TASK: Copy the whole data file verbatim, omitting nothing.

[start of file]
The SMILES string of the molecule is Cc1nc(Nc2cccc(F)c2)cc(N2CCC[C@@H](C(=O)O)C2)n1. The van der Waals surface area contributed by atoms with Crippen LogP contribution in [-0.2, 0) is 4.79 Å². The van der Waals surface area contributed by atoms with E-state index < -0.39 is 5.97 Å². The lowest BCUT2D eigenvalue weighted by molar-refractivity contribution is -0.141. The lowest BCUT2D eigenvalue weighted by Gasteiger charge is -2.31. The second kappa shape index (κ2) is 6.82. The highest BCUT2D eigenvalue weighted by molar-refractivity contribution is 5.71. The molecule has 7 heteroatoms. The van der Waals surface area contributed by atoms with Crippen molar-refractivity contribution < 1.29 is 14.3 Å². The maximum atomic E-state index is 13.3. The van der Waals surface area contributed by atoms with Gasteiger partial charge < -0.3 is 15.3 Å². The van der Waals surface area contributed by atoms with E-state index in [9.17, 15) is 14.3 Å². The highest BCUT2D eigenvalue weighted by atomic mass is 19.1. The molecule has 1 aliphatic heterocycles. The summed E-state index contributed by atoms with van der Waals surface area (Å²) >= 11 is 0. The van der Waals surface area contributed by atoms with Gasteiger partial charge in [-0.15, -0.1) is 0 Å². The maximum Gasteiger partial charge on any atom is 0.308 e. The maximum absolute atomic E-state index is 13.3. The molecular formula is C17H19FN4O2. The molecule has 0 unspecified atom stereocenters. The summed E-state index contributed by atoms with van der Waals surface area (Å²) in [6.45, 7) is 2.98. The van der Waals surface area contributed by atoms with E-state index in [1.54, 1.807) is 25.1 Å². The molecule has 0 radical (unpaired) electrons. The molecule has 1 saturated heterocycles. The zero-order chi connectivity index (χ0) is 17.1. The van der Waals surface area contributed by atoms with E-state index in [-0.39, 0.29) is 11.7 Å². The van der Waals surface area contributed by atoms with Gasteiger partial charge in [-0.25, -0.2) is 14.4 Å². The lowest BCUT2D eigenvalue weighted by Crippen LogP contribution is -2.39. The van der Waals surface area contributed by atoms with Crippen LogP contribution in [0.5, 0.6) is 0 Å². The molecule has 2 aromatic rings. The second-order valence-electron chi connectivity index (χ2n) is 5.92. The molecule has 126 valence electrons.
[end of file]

The SMILES string of the molecule is Cc1nc(Nc2cccc(F)c2)cc(N2CCC[C@@H](C(=O)O)C2)n1. The van der Waals surface area contributed by atoms with Crippen LogP contribution in [-0.2, 0) is 4.79 Å². The van der Waals surface area contributed by atoms with E-state index < -0.39 is 5.97 Å². The lowest BCUT2D eigenvalue weighted by molar-refractivity contribution is -0.141. The lowest BCUT2D eigenvalue weighted by Gasteiger charge is -2.31. The second kappa shape index (κ2) is 6.82. The highest BCUT2D eigenvalue weighted by molar-refractivity contribution is 5.71. The molecule has 7 heteroatoms. The van der Waals surface area contributed by atoms with Crippen molar-refractivity contribution < 1.29 is 14.3 Å². The maximum atomic E-state index is 13.3. The van der Waals surface area contributed by atoms with Gasteiger partial charge < -0.3 is 15.3 Å². The van der Waals surface area contributed by atoms with E-state index in [9.17, 15) is 14.3 Å². The highest BCUT2D eigenvalue weighted by atomic mass is 19.1. The molecule has 1 aliphatic heterocycles. The summed E-state index contributed by atoms with van der Waals surface area (Å²) >= 11 is 0. The van der Waals surface area contributed by atoms with Gasteiger partial charge in [-0.15, -0.1) is 0 Å². The maximum Gasteiger partial charge on any atom is 0.308 e. The maximum absolute atomic E-state index is 13.3. The molecular formula is C17H19FN4O2. The molecule has 0 unspecified atom stereocenters. The summed E-state index contributed by atoms with van der Waals surface area (Å²) in [6.45, 7) is 2.98. The van der Waals surface area contributed by atoms with E-state index in [1.54, 1.807) is 25.1 Å². The molecule has 0 radical (unpaired) electrons. The molecule has 1 saturated heterocycles. The zero-order chi connectivity index (χ0) is 17.1. The van der Waals surface area contributed by atoms with E-state index in [-0.39, 0.29) is 11.7 Å². The van der Waals surface area contributed by atoms with Gasteiger partial charge in [-0.25, -0.2) is 14.4 Å². The lowest BCUT2D eigenvalue weighted by Crippen LogP contribution is -2.39. The van der Waals surface area contributed by atoms with Crippen LogP contribution in [0.5, 0.6) is 0 Å². The molecule has 2 aromatic rings. The second-order valence-electron chi connectivity index (χ2n) is 5.92. The molecule has 126 valence electrons.